Was it frustrating to you that this happened at a time when the scene you’re covering is as fertile as ever? I’m in Boston, and just using this scene as an example, you’ve got younger bands like Three Day Threshold and Girls, Guns, and Glory, people who have been around the scene for a while like Mark Erelli and Alastair Moock, the Session Americana folks, along with stalwarts like Bill Morrissey and Dennis Brennan. And I know there are other scenes just as diverse around the country.
The string-band story in our March-April issue is sort of a reflection of that, yeah; we were quite intrigued to suddenly find so many really talented and creative young acts drawing upon old-time traditions seemingly reaching their peak right now, and we'd have been excited about covering them long into the future. (Many of those musicians are based around Boston as well, in fact, most notably Crooked Still, and also a couple members of Uncle Earl.) But I'm not sure there'd ever really be a "good" time to go out, in that it seemed that during our 13 years, there was pretty much constantly a good stream of quality roots-oriented music being made, by artists both younger and older.
Did you have a strategy for the Web and the “bookazine” before you announced the cessation of the print version?
We'd assumed that we'd continue the website in some form or fashion, but the bookazine deal with University of Texas Press came about entirely after we'd made the announcement. We decided to speak with them in part because they'd published our tenth-anniversary anthology in 2005, and in part because there were examples of other roots-related publications that had teamed up with universities (Living Blues at the University of Mississippi, Oxford American at the University of Central Arkansas). They were interested in seeing if we could work something out to at least continue us in print on a limited basis, in a way that did not involve being dependent on advertising. The twice-annual bookazine is what came out of those discussions.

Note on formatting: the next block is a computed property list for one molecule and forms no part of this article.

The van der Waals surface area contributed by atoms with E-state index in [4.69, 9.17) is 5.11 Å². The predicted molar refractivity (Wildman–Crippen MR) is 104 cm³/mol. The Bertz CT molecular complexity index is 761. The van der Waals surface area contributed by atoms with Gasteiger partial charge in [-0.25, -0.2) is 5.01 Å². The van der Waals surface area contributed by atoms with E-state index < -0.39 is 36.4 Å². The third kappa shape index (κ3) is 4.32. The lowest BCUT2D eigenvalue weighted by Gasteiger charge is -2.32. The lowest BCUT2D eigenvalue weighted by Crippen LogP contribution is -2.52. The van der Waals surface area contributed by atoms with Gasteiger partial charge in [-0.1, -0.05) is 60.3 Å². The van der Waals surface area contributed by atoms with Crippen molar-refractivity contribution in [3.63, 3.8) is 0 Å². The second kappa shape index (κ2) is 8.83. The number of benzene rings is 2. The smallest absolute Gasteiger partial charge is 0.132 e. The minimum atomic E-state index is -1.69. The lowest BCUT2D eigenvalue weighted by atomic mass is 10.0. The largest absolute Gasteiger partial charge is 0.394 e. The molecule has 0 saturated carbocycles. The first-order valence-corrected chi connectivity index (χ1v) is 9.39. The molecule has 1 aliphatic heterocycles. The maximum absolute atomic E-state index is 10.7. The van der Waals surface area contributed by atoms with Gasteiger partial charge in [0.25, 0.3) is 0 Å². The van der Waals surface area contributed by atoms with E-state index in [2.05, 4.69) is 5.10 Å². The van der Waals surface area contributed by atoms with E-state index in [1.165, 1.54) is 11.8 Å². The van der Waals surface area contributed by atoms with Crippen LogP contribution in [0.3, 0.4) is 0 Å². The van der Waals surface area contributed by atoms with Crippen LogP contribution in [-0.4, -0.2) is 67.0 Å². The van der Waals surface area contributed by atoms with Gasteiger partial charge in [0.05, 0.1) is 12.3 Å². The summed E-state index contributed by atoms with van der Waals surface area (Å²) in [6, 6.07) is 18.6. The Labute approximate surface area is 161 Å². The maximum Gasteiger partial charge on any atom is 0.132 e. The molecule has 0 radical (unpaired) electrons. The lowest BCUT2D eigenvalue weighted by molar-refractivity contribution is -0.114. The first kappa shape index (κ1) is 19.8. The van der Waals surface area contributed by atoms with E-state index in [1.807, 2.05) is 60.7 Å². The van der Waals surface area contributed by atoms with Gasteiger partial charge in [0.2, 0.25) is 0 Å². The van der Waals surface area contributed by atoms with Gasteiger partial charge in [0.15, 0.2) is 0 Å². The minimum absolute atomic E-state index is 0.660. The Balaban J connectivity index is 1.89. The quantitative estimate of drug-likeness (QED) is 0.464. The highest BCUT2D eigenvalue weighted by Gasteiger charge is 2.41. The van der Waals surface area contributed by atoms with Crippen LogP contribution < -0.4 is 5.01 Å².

Are there any other publications doing anything similar to that, anywhere you are looking for inspiration?
It's really pretty new territory. Grant (my co-editor) has looked at a few more literary-type things such as McSweeney's to get a vague sense of what form things might take, but to our knowledge nobody's really doing anything like it in terms of music content. Part of our intention here is to create something basically new, something that isn't already out there.
Can you envision a time when you would ever revive No Depression in print?
I think the market circumstances would have to change significantly, in a way that's not very likely to happen. People would have to start gravitating back toward print and away from the internet, and that seems highly doubtful especially as more and more younger music fans who were raised on the internet model keep flowing into the picture. On the other hand, I'm not entirely certain that web advertising will really pan out the way the advertisers are hoping it will; so far it doesn't seem like it has quite worked out to the degree expected. If somehow there becomes a booming demand for print ads again, then maybe. But that's pretty much what it'd take, and we're not exactly holding our breath for that.